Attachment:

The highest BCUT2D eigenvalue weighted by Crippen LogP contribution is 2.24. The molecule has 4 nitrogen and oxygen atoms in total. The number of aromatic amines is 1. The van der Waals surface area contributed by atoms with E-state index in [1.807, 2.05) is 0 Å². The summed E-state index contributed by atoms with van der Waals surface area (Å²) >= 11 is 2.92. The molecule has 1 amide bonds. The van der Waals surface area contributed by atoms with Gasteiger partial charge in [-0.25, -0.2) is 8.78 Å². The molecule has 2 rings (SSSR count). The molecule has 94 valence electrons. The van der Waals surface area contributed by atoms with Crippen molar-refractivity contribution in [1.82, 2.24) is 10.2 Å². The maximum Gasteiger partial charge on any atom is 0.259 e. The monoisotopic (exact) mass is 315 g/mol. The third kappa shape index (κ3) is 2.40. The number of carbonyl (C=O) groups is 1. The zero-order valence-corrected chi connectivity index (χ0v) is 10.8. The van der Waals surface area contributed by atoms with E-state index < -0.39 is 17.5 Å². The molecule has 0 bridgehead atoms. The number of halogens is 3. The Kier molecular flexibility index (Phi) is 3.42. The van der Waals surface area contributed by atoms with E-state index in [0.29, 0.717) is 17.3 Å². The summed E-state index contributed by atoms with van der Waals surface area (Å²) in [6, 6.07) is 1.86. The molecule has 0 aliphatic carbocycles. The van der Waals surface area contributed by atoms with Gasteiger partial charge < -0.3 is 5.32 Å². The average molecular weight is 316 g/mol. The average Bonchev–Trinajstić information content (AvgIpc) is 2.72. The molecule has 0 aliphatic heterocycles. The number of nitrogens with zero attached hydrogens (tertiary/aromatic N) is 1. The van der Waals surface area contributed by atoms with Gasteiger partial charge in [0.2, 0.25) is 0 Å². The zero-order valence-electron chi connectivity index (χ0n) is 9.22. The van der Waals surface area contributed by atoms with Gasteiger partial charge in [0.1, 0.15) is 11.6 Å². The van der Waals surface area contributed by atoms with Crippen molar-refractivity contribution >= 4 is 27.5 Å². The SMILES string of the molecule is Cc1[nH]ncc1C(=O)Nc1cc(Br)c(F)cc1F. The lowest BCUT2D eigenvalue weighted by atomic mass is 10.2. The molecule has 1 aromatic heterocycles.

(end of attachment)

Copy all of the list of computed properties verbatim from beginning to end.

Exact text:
The highest BCUT2D eigenvalue weighted by Crippen LogP contribution is 2.24. The molecule has 4 nitrogen and oxygen atoms in total. The number of aromatic amines is 1. The van der Waals surface area contributed by atoms with E-state index in [1.807, 2.05) is 0 Å². The summed E-state index contributed by atoms with van der Waals surface area (Å²) >= 11 is 2.92. The molecule has 1 amide bonds. The van der Waals surface area contributed by atoms with Gasteiger partial charge in [-0.25, -0.2) is 8.78 Å². The molecule has 2 rings (SSSR count). The molecule has 94 valence electrons. The van der Waals surface area contributed by atoms with Crippen molar-refractivity contribution in [1.82, 2.24) is 10.2 Å². The maximum Gasteiger partial charge on any atom is 0.259 e. The monoisotopic (exact) mass is 315 g/mol. The third kappa shape index (κ3) is 2.40. The number of carbonyl (C=O) groups is 1. The zero-order valence-corrected chi connectivity index (χ0v) is 10.8. The van der Waals surface area contributed by atoms with E-state index < -0.39 is 17.5 Å². The molecule has 0 bridgehead atoms. The number of halogens is 3. The Kier molecular flexibility index (Phi) is 3.42. The van der Waals surface area contributed by atoms with E-state index in [0.29, 0.717) is 17.3 Å². The summed E-state index contributed by atoms with van der Waals surface area (Å²) in [6, 6.07) is 1.86. The molecule has 0 aliphatic carbocycles. The van der Waals surface area contributed by atoms with Gasteiger partial charge < -0.3 is 5.32 Å². The average molecular weight is 316 g/mol. The average Bonchev–Trinajstić information content (AvgIpc) is 2.72. The molecule has 0 aliphatic heterocycles. The number of nitrogens with zero attached hydrogens (tertiary/aromatic N) is 1. The van der Waals surface area contributed by atoms with Gasteiger partial charge in [0.2, 0.25) is 0 Å². The zero-order valence-electron chi connectivity index (χ0n) is 9.22. The van der Waals surface area contributed by atoms with Gasteiger partial charge in [0.1, 0.15) is 11.6 Å². The van der Waals surface area contributed by atoms with Crippen molar-refractivity contribution >= 4 is 27.5 Å². The SMILES string of the molecule is Cc1[nH]ncc1C(=O)Nc1cc(Br)c(F)cc1F. The lowest BCUT2D eigenvalue weighted by atomic mass is 10.2. The molecule has 1 aromatic heterocycles.